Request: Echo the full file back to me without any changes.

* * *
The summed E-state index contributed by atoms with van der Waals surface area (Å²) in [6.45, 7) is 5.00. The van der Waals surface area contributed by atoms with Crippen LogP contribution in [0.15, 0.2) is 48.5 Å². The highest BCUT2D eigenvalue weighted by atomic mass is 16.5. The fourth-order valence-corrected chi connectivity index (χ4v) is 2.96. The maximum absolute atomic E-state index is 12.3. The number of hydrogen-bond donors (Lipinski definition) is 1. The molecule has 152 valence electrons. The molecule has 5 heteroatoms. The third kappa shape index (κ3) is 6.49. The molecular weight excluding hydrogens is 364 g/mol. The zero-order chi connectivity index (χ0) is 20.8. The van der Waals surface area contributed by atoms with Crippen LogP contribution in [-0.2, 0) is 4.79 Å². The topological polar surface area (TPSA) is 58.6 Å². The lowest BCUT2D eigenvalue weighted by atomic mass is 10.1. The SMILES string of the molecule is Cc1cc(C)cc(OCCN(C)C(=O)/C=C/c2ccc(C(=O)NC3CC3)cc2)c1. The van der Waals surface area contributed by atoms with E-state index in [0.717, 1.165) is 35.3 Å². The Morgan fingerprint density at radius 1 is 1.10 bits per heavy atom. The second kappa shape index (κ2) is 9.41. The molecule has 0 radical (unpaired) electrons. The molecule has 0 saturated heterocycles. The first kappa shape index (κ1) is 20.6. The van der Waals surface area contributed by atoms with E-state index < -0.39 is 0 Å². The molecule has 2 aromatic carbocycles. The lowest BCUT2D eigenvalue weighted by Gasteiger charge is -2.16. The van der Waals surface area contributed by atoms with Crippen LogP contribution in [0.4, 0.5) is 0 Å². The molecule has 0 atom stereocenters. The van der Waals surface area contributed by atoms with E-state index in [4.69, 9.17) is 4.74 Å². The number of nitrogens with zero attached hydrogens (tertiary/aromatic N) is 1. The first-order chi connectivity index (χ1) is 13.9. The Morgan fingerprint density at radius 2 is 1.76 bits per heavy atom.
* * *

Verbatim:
The summed E-state index contributed by atoms with van der Waals surface area (Å²) in [6.45, 7) is 5.00. The van der Waals surface area contributed by atoms with Crippen LogP contribution in [0.15, 0.2) is 48.5 Å². The highest BCUT2D eigenvalue weighted by atomic mass is 16.5. The fourth-order valence-corrected chi connectivity index (χ4v) is 2.96. The maximum absolute atomic E-state index is 12.3. The number of hydrogen-bond donors (Lipinski definition) is 1. The molecule has 152 valence electrons. The molecule has 5 heteroatoms. The third kappa shape index (κ3) is 6.49. The molecular weight excluding hydrogens is 364 g/mol. The zero-order chi connectivity index (χ0) is 20.8. The van der Waals surface area contributed by atoms with Crippen LogP contribution in [-0.2, 0) is 4.79 Å². The topological polar surface area (TPSA) is 58.6 Å². The lowest BCUT2D eigenvalue weighted by atomic mass is 10.1. The SMILES string of the molecule is Cc1cc(C)cc(OCCN(C)C(=O)/C=C/c2ccc(C(=O)NC3CC3)cc2)c1. The van der Waals surface area contributed by atoms with E-state index in [0.717, 1.165) is 35.3 Å². The Morgan fingerprint density at radius 1 is 1.10 bits per heavy atom. The second kappa shape index (κ2) is 9.41. The molecule has 0 radical (unpaired) electrons. The molecule has 0 saturated heterocycles. The first kappa shape index (κ1) is 20.6. The van der Waals surface area contributed by atoms with E-state index < -0.39 is 0 Å². The molecule has 2 aromatic carbocycles. The lowest BCUT2D eigenvalue weighted by Gasteiger charge is -2.16. The van der Waals surface area contributed by atoms with Crippen LogP contribution in [0.4, 0.5) is 0 Å². The molecule has 0 atom stereocenters. The van der Waals surface area contributed by atoms with E-state index in [4.69, 9.17) is 4.74 Å². The number of nitrogens with zero attached hydrogens (tertiary/aromatic N) is 1. The first-order chi connectivity index (χ1) is 13.9. The Morgan fingerprint density at radius 2 is 1.76 bits per heavy atom.